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Old 07-19-2012, 11:46 AM
 
1,114 posts, read 2,129,292 times
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If you were in Times Square or anywhere near tourist areas, the rents are so astronomical that only chains/tourist traps can survive and many are loss leaders meant to promote brand awareness. No amount of M&M sales can make up for $650-1300/sf annual rent. You have to go outside those areas to see where boutiques/mom&pop shops/bodegas still thrive and even then it's a lean existence based solely on accepting cash (and underreporting taxes/revenue).

The Home Depots in NYC are very different from the ones everywhere else...it's catered heavily toward renters vs. the traditional building supplies/appliances/outdoor. Basically, you'll find storage, paint, minor repair stuff, and catalogs for pro remodeling. They've ringed the city w/ traditional stores since most contractors live in the outer boroughs anyway. I recall Home Depot maintains the stores just for brand awareness so people will be closer to the brand when they head out to Long Island or Jersey. The whole supply chain into Manhattan is nightmarish and Walmart just skipped it altogether and they're complete embodiment of chain stores. It's also why you find a Kroger, Publix, or it's NY equivalent (Wegman's) in any of the denser parts. Ikea just provides bus service to Manhattan from Newark.

In smaller cities, chains do have the ability to crowd out smaller retailers. Atlanta's downtown already looks like a catalog of manufactured restaurants. That said, there's definitely something comforting about going to an unfamiliar city and finding the nearest SBX or McDonald's to get your bearings. I've used SBX as a quick base to deal w/ calls/work stuff in Boston, NYC, Chicago, LA, and even Hong Kong. Drop a 200k sf Walmart at 42nd and Broadway (or at the foot of AmericasMart for that matter) and you'd wind up w/ a very different vibe.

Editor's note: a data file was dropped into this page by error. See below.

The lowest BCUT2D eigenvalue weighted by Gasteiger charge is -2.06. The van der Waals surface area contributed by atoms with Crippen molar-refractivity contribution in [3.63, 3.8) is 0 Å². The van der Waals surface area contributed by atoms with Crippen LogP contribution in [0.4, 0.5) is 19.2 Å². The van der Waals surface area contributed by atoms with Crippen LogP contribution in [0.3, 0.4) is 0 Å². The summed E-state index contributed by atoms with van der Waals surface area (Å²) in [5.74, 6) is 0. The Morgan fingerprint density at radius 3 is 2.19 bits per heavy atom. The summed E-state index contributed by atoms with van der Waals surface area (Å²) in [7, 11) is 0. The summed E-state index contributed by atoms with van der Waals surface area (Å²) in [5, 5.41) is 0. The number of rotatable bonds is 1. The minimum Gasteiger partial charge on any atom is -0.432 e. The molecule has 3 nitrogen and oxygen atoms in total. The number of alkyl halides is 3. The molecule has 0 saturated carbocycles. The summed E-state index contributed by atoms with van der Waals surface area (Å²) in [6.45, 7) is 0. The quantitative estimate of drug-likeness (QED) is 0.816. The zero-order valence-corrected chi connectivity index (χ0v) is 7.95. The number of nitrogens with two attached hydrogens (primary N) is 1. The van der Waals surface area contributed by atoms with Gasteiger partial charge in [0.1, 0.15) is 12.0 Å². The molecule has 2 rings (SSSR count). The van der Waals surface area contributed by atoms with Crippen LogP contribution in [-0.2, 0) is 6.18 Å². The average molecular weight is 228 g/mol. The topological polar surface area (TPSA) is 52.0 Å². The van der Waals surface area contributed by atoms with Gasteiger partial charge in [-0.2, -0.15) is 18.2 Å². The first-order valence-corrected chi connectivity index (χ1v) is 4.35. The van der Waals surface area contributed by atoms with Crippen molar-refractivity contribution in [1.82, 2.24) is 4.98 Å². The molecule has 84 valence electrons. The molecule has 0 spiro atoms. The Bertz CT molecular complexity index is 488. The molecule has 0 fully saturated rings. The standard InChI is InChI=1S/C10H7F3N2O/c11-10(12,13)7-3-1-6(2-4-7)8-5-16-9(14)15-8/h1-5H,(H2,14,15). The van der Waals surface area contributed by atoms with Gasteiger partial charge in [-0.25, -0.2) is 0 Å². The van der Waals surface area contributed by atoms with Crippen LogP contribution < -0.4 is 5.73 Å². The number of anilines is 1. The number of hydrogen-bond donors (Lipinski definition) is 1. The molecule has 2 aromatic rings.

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Old 07-20-2012, 05:30 AM
 
Location: roswell
30 posts, read 58,328 times
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main street USA fails when the chain come to to town because they fail to adapt to the changes... As a mom and pop you have have something to offer that chains don't friendly personal service, you need to put emphasis on that or you are doomed to fail.. Price will not matter as much if customers like you..
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Old 07-20-2012, 07:24 AM
 
Location: East Point
4,439 posts, read 5,602,893 times
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manhattan seems to have gotten to the point where it's so expensive to live there that it's become an island of elitists, much less diverse than it used to be and what with all the nanny state crap bloomberg is pushing, i think new york is honestly past its prime.

that being said, i don't think chain stores are necessarily a bad thing. for example nowadays, mom and pop grocery stores are rare even out in the sticks, and it's cheaper and more efficient for the chain stores to deliver food and groceries to everyone, while still giving folks the opportunity to open franchises and whatnot. opening a franchise is also a lot easier for a first time business owner since the company supplies pretty much everything, so it gives them a good launching off point to start another business. i also think chain stores are good in rough neighbourhoods because they have the capital to be able to invest in security and be able to write off shoplifting and whatnot much easier than a mom and pop store could, keeping the store open and providing a valuable service to the neighbourhood and possibly creating a renewed interest in the neighbourhood, such as what wal-mart is doing with vine city now.